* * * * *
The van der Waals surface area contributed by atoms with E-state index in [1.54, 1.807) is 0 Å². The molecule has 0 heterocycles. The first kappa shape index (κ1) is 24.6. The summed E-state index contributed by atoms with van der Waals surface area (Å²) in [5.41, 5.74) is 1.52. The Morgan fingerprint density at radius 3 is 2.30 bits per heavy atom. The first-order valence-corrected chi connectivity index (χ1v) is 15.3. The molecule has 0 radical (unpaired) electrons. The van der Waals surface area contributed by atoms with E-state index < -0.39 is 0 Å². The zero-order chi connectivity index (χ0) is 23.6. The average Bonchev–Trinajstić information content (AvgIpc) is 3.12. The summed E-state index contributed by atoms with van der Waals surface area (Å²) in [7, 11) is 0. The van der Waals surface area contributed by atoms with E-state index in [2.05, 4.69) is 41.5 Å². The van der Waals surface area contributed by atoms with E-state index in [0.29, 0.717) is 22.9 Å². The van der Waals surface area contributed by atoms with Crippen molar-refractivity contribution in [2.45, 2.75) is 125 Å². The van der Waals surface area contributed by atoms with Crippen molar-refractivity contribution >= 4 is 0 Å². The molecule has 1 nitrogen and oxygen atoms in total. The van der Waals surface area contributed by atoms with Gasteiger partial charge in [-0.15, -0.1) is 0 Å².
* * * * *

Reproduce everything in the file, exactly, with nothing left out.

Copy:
The van der Waals surface area contributed by atoms with E-state index in [1.54, 1.807) is 0 Å². The molecule has 0 heterocycles. The first kappa shape index (κ1) is 24.6. The summed E-state index contributed by atoms with van der Waals surface area (Å²) in [5.41, 5.74) is 1.52. The Morgan fingerprint density at radius 3 is 2.30 bits per heavy atom. The first-order valence-corrected chi connectivity index (χ1v) is 15.3. The molecule has 0 radical (unpaired) electrons. The van der Waals surface area contributed by atoms with E-state index < -0.39 is 0 Å². The zero-order chi connectivity index (χ0) is 23.6. The average Bonchev–Trinajstić information content (AvgIpc) is 3.12. The summed E-state index contributed by atoms with van der Waals surface area (Å²) in [7, 11) is 0. The van der Waals surface area contributed by atoms with E-state index in [2.05, 4.69) is 41.5 Å². The van der Waals surface area contributed by atoms with E-state index in [0.29, 0.717) is 22.9 Å². The van der Waals surface area contributed by atoms with Crippen molar-refractivity contribution in [2.45, 2.75) is 125 Å². The van der Waals surface area contributed by atoms with Crippen molar-refractivity contribution >= 4 is 0 Å². The molecule has 1 nitrogen and oxygen atoms in total. The van der Waals surface area contributed by atoms with Gasteiger partial charge in [-0.15, -0.1) is 0 Å².